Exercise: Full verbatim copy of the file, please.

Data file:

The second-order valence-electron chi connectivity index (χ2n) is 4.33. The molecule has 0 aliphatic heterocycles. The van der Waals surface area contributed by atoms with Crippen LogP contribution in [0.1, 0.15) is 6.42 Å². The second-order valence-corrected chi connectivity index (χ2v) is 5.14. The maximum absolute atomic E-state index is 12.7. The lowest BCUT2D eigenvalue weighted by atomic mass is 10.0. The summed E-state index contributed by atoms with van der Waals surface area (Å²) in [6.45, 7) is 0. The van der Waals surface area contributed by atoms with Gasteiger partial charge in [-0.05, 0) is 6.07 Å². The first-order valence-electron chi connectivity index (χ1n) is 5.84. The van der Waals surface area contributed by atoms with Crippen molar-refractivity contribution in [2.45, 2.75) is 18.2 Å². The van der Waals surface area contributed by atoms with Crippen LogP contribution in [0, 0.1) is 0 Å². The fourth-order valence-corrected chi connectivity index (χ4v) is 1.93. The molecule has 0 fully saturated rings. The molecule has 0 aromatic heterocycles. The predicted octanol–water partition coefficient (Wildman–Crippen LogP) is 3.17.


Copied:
The second-order valence-electron chi connectivity index (χ2n) is 4.33. The molecule has 0 aliphatic heterocycles. The van der Waals surface area contributed by atoms with Crippen LogP contribution in [0.1, 0.15) is 6.42 Å². The second-order valence-corrected chi connectivity index (χ2v) is 5.14. The maximum absolute atomic E-state index is 12.7. The lowest BCUT2D eigenvalue weighted by atomic mass is 10.0. The summed E-state index contributed by atoms with van der Waals surface area (Å²) in [6.45, 7) is 0. The van der Waals surface area contributed by atoms with Gasteiger partial charge in [-0.05, 0) is 6.07 Å². The first-order valence-electron chi connectivity index (χ1n) is 5.84. The van der Waals surface area contributed by atoms with Crippen molar-refractivity contribution in [2.45, 2.75) is 18.2 Å². The van der Waals surface area contributed by atoms with Crippen LogP contribution in [0, 0.1) is 0 Å². The fourth-order valence-corrected chi connectivity index (χ4v) is 1.93. The molecule has 0 fully saturated rings. The molecule has 0 aromatic heterocycles. The predicted octanol–water partition coefficient (Wildman–Crippen LogP) is 3.17.